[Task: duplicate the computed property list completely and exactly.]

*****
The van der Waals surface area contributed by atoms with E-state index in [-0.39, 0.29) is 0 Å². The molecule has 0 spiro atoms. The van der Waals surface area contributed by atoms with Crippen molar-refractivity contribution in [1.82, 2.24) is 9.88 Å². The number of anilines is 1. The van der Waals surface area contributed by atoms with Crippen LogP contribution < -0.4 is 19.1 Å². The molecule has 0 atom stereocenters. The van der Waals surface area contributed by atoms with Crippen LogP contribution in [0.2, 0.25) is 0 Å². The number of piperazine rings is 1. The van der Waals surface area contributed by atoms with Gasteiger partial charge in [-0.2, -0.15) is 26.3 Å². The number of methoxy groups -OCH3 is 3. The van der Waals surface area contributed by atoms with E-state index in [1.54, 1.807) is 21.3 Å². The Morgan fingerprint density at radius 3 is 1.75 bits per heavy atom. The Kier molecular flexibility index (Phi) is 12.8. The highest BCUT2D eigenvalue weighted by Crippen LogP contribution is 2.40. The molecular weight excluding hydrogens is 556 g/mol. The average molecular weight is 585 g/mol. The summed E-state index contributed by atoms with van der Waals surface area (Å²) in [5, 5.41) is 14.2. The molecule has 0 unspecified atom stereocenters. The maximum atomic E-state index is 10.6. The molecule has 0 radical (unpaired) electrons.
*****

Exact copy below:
The van der Waals surface area contributed by atoms with E-state index in [-0.39, 0.29) is 0 Å². The molecule has 0 spiro atoms. The van der Waals surface area contributed by atoms with Crippen molar-refractivity contribution in [1.82, 2.24) is 9.88 Å². The number of anilines is 1. The van der Waals surface area contributed by atoms with Crippen LogP contribution < -0.4 is 19.1 Å². The molecule has 0 atom stereocenters. The van der Waals surface area contributed by atoms with Crippen LogP contribution in [0.2, 0.25) is 0 Å². The number of piperazine rings is 1. The van der Waals surface area contributed by atoms with Gasteiger partial charge in [-0.2, -0.15) is 26.3 Å². The number of methoxy groups -OCH3 is 3. The van der Waals surface area contributed by atoms with E-state index in [1.54, 1.807) is 21.3 Å². The Morgan fingerprint density at radius 3 is 1.75 bits per heavy atom. The Kier molecular flexibility index (Phi) is 12.8. The highest BCUT2D eigenvalue weighted by Crippen LogP contribution is 2.40. The molecular weight excluding hydrogens is 556 g/mol. The average molecular weight is 585 g/mol. The summed E-state index contributed by atoms with van der Waals surface area (Å²) in [5, 5.41) is 14.2. The molecule has 0 unspecified atom stereocenters. The maximum atomic E-state index is 10.6. The molecule has 0 radical (unpaired) electrons.